Bevans Branham from Palm Springs California:
This blog post is a response to a recent article that I read in the New York Times that asks
the question, “Do your board members represent your interests?” You can view the
article in it’s entirety here. The article explores some speciﬁcs regarding how a new
company or a startup gets investors (especially venture capitalists) and at times the
members of your board might want to push a direction that might not end up being
optimal for the company.
Why Not Just Take the Money?
Given you have board members who are venture capitalists, they have invested a lot of
money into you and your company. Hence, when you are looking to raise more money,
perhaps through another round, the VCs are often likely to push for another equity round
and, in doing so, hype returns in the immediate. However, it can be preferable for the
company as a whole to place this next round as debt, not diluting their own ownership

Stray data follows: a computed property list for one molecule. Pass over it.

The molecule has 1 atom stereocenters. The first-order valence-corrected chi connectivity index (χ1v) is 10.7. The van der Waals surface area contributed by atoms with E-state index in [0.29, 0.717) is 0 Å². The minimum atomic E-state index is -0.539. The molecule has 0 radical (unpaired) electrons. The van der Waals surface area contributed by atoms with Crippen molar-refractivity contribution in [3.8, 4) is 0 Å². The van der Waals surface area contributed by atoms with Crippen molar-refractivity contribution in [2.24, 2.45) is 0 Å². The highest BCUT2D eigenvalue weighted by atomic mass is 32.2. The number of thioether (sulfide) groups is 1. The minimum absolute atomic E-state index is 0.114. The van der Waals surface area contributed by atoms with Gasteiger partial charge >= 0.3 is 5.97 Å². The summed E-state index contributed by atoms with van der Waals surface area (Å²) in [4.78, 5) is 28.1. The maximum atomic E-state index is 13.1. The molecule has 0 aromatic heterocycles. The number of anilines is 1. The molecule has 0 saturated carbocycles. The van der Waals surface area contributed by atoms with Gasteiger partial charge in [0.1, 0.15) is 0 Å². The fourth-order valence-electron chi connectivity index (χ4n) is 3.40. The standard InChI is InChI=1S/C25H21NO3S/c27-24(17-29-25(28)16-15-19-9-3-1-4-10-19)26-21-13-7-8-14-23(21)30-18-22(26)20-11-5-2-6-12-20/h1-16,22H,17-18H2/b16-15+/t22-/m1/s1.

position yet further.
In the article they used a term for this which I found particularly provocative and quite
telling, “the venture capital treadmill”.
The best way to avoid the VC treadmill is to make sure from the start that those who
invest in your company initially have shared interests, investment horizons and
objectives. Initial investors who have only short term proﬁts as a goal might be better left
uninvolved. Though tempting, and possibly helpful initially, in the long term you might
well end up being forced (since board members are obviously allowed to vote on
important matters) to take another VC round to the detriment of your ownership position
and the company you founded.
Do you have any experience with this situation that you’d like to share? Please leave a
comment below and let me know, be good to hear other’s perspectives and experience
and share it with the start-up, entrepreneurial and associated venture capital community.
As Yoda said, “There is no try . . . just do”. It’s true!